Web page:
BY CHRISTINE MINAS | APRIL 23, 2018

As the lucky recipient of a Danish Arts Foundation research grant, I had the opportunity to attend Copenhagen Art Week in 2017. My good friend Angelika Dahl, founder of Art Marking Sense, generously introduced me to her network of artists, dealers and curators, as well as the art fairs CHART and Code. What follows are some of the highlights from my time in Copenhagen.

 

 

ARTIST TO WATCH: KASPAR OPPEN SAMUELSEN


 

Kaspar Oppen Samuelsen, Untitled (Primavera Exoskeleton) #2, 2016, gouache colour, glue, cut canvas and paper collage on canvas, 67 x 46½ inches (170 x 118 cm).
Kaspar Oppen Samuelsen, You Invented The Statues, But We Control The Horses (#2 on the left; #1 on the right),
2017, gouache, glue, graphite, canvas and paper collage on canvas, 66 x 46½ inches (168 x 118 cm) each.
During 2017 both of these works were part of a group show entitled Horses at V1 Gallery in Copenhagen.
 

Educated at Goldsmith’s College in London and the Royal Danish Academy of Fine Arts in Copenhagen, Kaspar Samuelsen is a gifted draftsman with a broad visual vocabulary. While his graceful lines bring to mind Victorian artist Aubrey Beardsley, the inventiveness of his compositions and treatment of collage are all perfectly contemporary. Kaspar’s work plays with ideas of the subconscious, dreams and pantomime, blurring the boundary between the real and the imagined.

 
New metal sculptural works shown in Kaspar Samuelsen’s Copenhagen Studio.
 

Through a recent fellowship at Danish Art Workshops (SVK), Kaspar has started to work with metal for the first time. To make the sculptural works, Kaspar works freehand with a plasma cutter whose flame temperature is over 5,000 degrees Fahrenheit. He then welds the pieces together himself.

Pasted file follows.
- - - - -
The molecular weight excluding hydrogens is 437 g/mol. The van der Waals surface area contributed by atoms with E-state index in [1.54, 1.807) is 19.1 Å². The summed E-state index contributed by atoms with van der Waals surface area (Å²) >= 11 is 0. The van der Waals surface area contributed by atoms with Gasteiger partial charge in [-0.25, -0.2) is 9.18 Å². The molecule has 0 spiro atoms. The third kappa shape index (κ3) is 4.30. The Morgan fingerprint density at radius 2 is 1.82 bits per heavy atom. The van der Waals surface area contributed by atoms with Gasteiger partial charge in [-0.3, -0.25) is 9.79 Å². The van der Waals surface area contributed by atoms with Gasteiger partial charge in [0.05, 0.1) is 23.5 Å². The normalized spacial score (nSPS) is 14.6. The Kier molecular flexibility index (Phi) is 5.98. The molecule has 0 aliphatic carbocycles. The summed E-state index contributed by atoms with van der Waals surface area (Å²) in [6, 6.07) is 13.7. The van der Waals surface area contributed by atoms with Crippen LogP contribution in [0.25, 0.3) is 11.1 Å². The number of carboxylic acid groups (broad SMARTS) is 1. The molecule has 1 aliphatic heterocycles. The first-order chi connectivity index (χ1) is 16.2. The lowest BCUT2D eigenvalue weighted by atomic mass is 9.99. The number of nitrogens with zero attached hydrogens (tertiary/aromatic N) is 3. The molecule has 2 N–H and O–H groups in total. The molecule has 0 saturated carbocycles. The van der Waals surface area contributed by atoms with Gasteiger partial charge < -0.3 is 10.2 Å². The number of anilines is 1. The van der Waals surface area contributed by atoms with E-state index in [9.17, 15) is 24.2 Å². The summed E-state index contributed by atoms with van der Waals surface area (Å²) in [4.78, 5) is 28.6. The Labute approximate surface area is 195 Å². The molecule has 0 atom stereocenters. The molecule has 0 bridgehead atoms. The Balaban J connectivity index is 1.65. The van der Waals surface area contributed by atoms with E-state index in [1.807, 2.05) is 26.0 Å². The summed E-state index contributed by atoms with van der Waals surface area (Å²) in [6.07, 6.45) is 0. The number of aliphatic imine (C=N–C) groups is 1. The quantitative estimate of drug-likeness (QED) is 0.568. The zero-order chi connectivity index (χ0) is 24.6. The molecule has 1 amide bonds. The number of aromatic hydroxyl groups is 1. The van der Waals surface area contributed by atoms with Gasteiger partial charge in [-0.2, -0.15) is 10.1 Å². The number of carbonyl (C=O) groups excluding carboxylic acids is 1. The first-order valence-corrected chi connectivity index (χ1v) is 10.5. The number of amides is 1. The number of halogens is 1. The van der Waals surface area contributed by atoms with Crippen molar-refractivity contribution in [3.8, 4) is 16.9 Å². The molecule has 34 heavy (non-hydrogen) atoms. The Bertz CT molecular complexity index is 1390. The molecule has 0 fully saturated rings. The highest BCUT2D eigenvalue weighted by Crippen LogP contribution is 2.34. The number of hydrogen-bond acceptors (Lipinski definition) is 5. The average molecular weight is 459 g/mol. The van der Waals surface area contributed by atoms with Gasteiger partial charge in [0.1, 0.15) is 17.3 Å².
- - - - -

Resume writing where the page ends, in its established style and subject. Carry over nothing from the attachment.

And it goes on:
While his new metal sculptures retain the collaged elements of his 2D works, their uncanny nature is enhanced once rendered in 3D.

 
Kaspar Samuelsen working with a plasma cutter at Danish Arts Workshops (SVK).
 

In 2018 Kaspar will have a solo show in Viborg Kunsthal and a solo show with Gallery Jacob Bjørn in Aarhus, both in Denmark.  He’s definitely an artist to watch. You can see more of Kaspar’s work here.

 
 

 
 
Artist Matthias Weischer discusses his prints with Rasmus Urwald, June Rosenkilde and Peer Carstensen. Image source: www.editioncopenhagen.com
 

One of my favorite sources of high quality affordable artwork are editioned prints produced by some of the world’s best printshops. Edition Copenhagen (EC) is on the top of that list. Founded in 1959, EC is a lithographic workshop located in the picturesque neighborhood of Christianshavn.

According to EC’s three partners, Rasmus Urwald, Dannie Vieten and Peter Wissing Sørensen, their goal is “to create a haven where the artist can roam freely in order to continue developing the printing process and to pass on the knowledge of lithography as a unique medium of artistic expression.”

 
Lithographic printing was invented in Germany in the late 18th century. Edition Copenhagen uses imported German stones that are 135 million years old. Here the artist Mamma Andersson is working on a stone with master printer Rasmus Urwald. Image source: www.editioncopenhagen.com

 

Marcel Dzama work in progress at Edition Copenhagen #marceldzama #editioncopenhagen

A post shared by EditionCopenhagen (@editioncopenhagen) on


If this process look complicated, it is! To learn more about how lithography works, click here.

In lithography, a separately inked stone is required for every individual color. Work in progress: Eske Kath suite of 4 Vanishing Point landscapes. 27 x 39 inches (69 x 100 cm) each. Image source: @EditionCopenhagen
All done: a suite of Nils Erik Gjerdevik lithographs installed in a corporate office.
Image source: @EditionCopenhagen
 

Visit Edition Copenhagen’s website here or find them on Instagram @EditionCopenhagen.